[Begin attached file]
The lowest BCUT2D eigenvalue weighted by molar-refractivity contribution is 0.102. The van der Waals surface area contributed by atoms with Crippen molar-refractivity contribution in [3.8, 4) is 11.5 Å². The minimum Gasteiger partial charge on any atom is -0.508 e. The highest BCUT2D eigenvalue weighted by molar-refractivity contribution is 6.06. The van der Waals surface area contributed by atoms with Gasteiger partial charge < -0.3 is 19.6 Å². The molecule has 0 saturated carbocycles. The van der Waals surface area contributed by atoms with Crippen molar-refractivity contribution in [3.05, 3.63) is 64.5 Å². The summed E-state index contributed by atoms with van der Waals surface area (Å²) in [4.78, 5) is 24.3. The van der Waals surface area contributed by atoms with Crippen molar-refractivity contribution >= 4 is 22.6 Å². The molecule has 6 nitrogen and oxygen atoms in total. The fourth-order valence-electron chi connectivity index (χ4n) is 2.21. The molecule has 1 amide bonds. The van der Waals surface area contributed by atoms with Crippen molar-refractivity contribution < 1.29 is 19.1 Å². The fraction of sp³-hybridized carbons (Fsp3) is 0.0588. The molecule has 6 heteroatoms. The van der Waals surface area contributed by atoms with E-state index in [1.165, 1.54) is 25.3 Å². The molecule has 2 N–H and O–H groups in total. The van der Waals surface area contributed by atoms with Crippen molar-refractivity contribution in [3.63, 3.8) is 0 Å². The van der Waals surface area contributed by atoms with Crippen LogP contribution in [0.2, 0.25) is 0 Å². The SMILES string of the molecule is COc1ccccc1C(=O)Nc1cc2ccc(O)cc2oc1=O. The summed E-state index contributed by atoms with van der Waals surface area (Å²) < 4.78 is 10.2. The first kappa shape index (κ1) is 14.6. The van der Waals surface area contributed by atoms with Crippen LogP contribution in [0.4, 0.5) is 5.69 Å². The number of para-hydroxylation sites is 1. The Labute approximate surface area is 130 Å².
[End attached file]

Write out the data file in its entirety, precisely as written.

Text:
The lowest BCUT2D eigenvalue weighted by molar-refractivity contribution is 0.102. The van der Waals surface area contributed by atoms with Crippen molar-refractivity contribution in [3.8, 4) is 11.5 Å². The minimum Gasteiger partial charge on any atom is -0.508 e. The highest BCUT2D eigenvalue weighted by molar-refractivity contribution is 6.06. The van der Waals surface area contributed by atoms with Gasteiger partial charge < -0.3 is 19.6 Å². The molecule has 0 saturated carbocycles. The van der Waals surface area contributed by atoms with Crippen molar-refractivity contribution in [3.05, 3.63) is 64.5 Å². The summed E-state index contributed by atoms with van der Waals surface area (Å²) in [4.78, 5) is 24.3. The van der Waals surface area contributed by atoms with Crippen molar-refractivity contribution >= 4 is 22.6 Å². The molecule has 6 nitrogen and oxygen atoms in total. The fourth-order valence-electron chi connectivity index (χ4n) is 2.21. The molecule has 1 amide bonds. The van der Waals surface area contributed by atoms with Crippen molar-refractivity contribution < 1.29 is 19.1 Å². The fraction of sp³-hybridized carbons (Fsp3) is 0.0588. The molecule has 6 heteroatoms. The van der Waals surface area contributed by atoms with E-state index in [1.165, 1.54) is 25.3 Å². The molecule has 2 N–H and O–H groups in total. The van der Waals surface area contributed by atoms with Crippen molar-refractivity contribution in [3.63, 3.8) is 0 Å². The van der Waals surface area contributed by atoms with Crippen LogP contribution in [0.2, 0.25) is 0 Å². The SMILES string of the molecule is COc1ccccc1C(=O)Nc1cc2ccc(O)cc2oc1=O. The summed E-state index contributed by atoms with van der Waals surface area (Å²) < 4.78 is 10.2. The first kappa shape index (κ1) is 14.6. The van der Waals surface area contributed by atoms with Crippen LogP contribution in [0.4, 0.5) is 5.69 Å². The number of para-hydroxylation sites is 1. The Labute approximate surface area is 130 Å².